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Jorge Polanco--Shortstop of the Present or the Future?

Minnesota Twins Talk Today, 03:25 AM
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Molitor is a mediocre manager

Minnesota Twins Talk Today, 01:58 AM
Yet another extra innings loss where Perkins doesn't throw one pitch. Unacceptable. Bullpen usage has been a big fat F from him this year...
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2015 mid season look at Twins '16 OF........

Minnesota Twins Talk Today, 01:58 AM
......and possibly Torii Hunter. ToriiHunter? For 2016? Hold on. We'll come back around to this again. This is the kind of thread that wi...
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Article: Is Ervin Santana Really A Midseason Addition?

Minnesota Twins Talk Today, 01:58 AM
In just a few more days, the Minnesota Twins will be afforded the opportunity to see their $55 million free agent acquisition in action....
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Article: J.O. Berrios Continues The Climb

Twins Minor League Talk Today, 12:41 AM
Going into the 2015 season, few Twins prospects brought more intrigue than Jose Berrios. The 2012 first-round pick (32nd overall), has fl...
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From MinnCentric

Twins Spring Training Complex Fans' Guide

Originally posted at k-bro's baseball blog

Twins 2012 Spring Training games start on Saturday! Isn't it wonderful that they figured out to have practice games in Florida right at the time when baseball fans can't stand not having baseball anymore and Minnesotans want to go somewhere warm?

Attached Image: 19003.jpg If you've never been to Fort Myers for Spring Training, I highly encourage you to go. It's a great family vacation, whether you love baseball, the beach, or both. If you've never been, and would like some tips on the baseball part (the beach part you can figure out on your own), well then, read on.

First of all, I'll refer you to fellow blogger, Thrylos98. He's written up a very nice Spring Training Guide to Fort Myersand a Fort Myers Culinary Guide (with a curve). Be sure to check them out. I will focus on what to do once you're at Lee County Sports Complex.

The complex is comprised of several practice fields and the main field, Hammond Stadium. Hammond Stadium is the home of the Fort Myers Miracle Single-A affiliate and it's where the Spring Training games are played. It's kind of funny because it has a beautiful exterior, with a fountain and nice landscaping, but then the inside is really boring.

As you would expect from a minor-league stadium, it's pretty small, which means there's not really a bad seat in the house. Even up in the second level, you're still pretty close to the action. Keep in mind that most of the Spring Training games are day games, and that the seats near the field are in the sun (hot!) and the seats "up high" are in the shade. There is also a grassy area where you can sit on a blanket and have a baseball picnic -- perfect if you have little kids who would rather run around than sit and watch baseball.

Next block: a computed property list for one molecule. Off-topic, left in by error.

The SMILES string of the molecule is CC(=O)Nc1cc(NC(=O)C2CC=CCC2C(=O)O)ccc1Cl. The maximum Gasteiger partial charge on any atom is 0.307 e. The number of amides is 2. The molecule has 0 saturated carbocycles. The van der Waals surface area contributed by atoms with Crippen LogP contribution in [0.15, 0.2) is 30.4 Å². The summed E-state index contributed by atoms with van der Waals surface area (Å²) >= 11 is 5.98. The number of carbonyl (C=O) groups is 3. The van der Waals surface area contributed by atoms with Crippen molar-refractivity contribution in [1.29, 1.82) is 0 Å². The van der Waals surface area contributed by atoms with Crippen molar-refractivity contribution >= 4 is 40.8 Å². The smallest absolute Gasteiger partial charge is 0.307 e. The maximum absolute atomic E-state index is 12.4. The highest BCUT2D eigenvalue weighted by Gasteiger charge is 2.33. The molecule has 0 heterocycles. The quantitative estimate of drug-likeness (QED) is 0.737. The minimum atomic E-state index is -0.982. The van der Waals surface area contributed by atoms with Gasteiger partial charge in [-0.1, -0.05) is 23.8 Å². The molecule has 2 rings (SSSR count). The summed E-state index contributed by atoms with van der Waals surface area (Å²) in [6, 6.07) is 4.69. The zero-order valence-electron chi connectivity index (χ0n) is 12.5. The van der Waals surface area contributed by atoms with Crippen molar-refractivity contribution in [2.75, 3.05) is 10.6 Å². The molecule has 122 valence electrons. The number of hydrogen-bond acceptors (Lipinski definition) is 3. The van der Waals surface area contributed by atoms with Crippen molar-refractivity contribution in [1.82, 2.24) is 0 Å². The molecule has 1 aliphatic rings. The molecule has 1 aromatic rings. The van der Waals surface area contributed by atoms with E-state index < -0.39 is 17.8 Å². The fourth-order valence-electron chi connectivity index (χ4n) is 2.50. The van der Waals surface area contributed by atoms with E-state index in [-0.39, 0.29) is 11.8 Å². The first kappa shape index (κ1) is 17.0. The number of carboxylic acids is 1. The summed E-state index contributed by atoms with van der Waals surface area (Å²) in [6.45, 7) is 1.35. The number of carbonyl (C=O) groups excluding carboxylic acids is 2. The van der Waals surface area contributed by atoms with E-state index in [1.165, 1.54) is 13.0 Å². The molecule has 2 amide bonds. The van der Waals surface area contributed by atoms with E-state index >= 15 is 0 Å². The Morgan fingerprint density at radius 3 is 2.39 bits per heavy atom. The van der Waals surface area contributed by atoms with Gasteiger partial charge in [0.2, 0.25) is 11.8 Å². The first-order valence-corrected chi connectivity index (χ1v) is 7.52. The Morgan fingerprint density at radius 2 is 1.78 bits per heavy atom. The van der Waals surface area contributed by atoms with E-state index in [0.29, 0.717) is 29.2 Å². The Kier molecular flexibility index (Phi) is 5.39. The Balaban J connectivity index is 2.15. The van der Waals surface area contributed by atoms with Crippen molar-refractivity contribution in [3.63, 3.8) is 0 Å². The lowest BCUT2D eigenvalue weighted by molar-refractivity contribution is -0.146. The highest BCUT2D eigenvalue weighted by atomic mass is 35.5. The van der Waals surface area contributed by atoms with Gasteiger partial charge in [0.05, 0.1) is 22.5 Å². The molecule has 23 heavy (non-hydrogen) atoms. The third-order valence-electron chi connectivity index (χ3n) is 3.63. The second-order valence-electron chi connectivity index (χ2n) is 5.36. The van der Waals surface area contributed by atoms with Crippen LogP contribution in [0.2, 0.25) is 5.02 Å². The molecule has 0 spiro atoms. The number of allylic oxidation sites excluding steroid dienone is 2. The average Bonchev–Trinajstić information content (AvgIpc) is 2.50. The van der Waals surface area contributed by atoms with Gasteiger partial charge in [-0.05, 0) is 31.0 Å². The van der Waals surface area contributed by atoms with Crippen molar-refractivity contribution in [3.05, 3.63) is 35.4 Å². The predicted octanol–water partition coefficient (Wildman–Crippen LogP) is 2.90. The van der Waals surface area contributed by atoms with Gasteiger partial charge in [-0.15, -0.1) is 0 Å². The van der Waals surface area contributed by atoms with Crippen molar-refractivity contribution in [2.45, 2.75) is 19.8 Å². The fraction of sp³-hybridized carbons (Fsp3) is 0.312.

If you go to the complex in the morning, you can catch the players doing their drills or hitting BP. The minor league affiliates have their Spring Training there too, so there are a lot of players. They usually have a table set up near the entrance with roster sheets. Each group of players wears different uniform combos -- blue and red tops, blue and gray tops, white pants, gray pants, etc. -- and the roster sheet will tell you who's who (there may be a total of four or five guys who wear #7 and there are no names on the jerseys, so you want to be sure). Get a new roster sheet every day because the groups change their uniforms every day. Also, you should probably bring Seth Stohs' Minnesota Twins Prospect Handbook with you so you're armed with information about these guys.

The atmosphere around the complex is relaxed and casual. Fans can wander from station to station watching players do their thing or even take some pictures. However, you have to remember that they're doing their jobs, so they may not have time for chit chat. They don't want to get in trouble with their manager after all.

You may be able get some autographs before games or walking around the practice fields, and while a lot of players will be as accommodating as they can, it's not really an autograph signing event. Many players will limit their autograph signing for kids, and other guys prefer to wait until after the game to sign.

If you're lucky enough to get a player willing and able to sign, be sure to help him out by having your item and pen -- cap off, ink flowing, and handed to him properly -- ready to go. Use a blue ball-point pen for baseballs (ball-point won't bleed into the leather, and blue won't fade like black does) and a Sharpie for everything else. Be nice; if he can't sign, he can't sign. Also, know who you're asking -- just because a guy looks like Jason Kubel doesn't mean he is Jason Kubel (yes, this actually happens more than you'd think).

Don't be in a hurry to leave after a game, because if you hang out near the exit where the players park (it's a fenced-off lot), you might see a player who is willing to hang out in his car and sign autographs for a while. But don't expect premier players like Joe Mauer or Justin Morneau to be doing this -- there is just way too much demand for their autographs.

Above all, relax and have a good time. Don't worry about the score of the game -- no one else does. Visit with folks. Enjoy the sunshine. Notice how everyone is happy.

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